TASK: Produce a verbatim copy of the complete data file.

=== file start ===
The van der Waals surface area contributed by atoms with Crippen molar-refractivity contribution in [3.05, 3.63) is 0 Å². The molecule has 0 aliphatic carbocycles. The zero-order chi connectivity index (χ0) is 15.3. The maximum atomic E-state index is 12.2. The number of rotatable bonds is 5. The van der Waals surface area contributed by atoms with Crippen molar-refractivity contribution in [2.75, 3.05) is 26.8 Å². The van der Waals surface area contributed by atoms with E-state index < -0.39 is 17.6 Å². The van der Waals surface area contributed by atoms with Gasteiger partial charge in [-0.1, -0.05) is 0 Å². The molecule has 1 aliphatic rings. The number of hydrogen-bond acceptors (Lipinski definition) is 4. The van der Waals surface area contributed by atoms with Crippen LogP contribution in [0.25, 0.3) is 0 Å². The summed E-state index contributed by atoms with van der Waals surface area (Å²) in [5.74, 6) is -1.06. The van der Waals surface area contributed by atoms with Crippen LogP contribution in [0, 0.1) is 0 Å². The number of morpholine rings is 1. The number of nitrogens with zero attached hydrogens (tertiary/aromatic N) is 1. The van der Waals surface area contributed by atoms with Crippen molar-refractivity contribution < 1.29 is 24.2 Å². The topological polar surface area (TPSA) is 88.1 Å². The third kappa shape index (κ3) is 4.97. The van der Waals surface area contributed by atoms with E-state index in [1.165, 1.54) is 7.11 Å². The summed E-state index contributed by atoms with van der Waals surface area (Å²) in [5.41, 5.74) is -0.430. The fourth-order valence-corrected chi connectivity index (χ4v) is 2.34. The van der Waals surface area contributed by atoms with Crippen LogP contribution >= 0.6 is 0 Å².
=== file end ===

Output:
The van der Waals surface area contributed by atoms with Crippen molar-refractivity contribution in [3.05, 3.63) is 0 Å². The molecule has 0 aliphatic carbocycles. The zero-order chi connectivity index (χ0) is 15.3. The maximum atomic E-state index is 12.2. The number of rotatable bonds is 5. The van der Waals surface area contributed by atoms with Crippen molar-refractivity contribution in [2.75, 3.05) is 26.8 Å². The van der Waals surface area contributed by atoms with E-state index < -0.39 is 17.6 Å². The van der Waals surface area contributed by atoms with Gasteiger partial charge in [-0.1, -0.05) is 0 Å². The molecule has 1 aliphatic rings. The number of hydrogen-bond acceptors (Lipinski definition) is 4. The van der Waals surface area contributed by atoms with Crippen LogP contribution in [0.25, 0.3) is 0 Å². The summed E-state index contributed by atoms with van der Waals surface area (Å²) in [5.74, 6) is -1.06. The van der Waals surface area contributed by atoms with Crippen LogP contribution in [0, 0.1) is 0 Å². The number of morpholine rings is 1. The number of nitrogens with zero attached hydrogens (tertiary/aromatic N) is 1. The van der Waals surface area contributed by atoms with Crippen molar-refractivity contribution < 1.29 is 24.2 Å². The topological polar surface area (TPSA) is 88.1 Å². The third kappa shape index (κ3) is 4.97. The van der Waals surface area contributed by atoms with E-state index in [1.165, 1.54) is 7.11 Å². The summed E-state index contributed by atoms with van der Waals surface area (Å²) in [5.41, 5.74) is -0.430. The fourth-order valence-corrected chi connectivity index (χ4v) is 2.34. The van der Waals surface area contributed by atoms with Crippen LogP contribution >= 0.6 is 0 Å².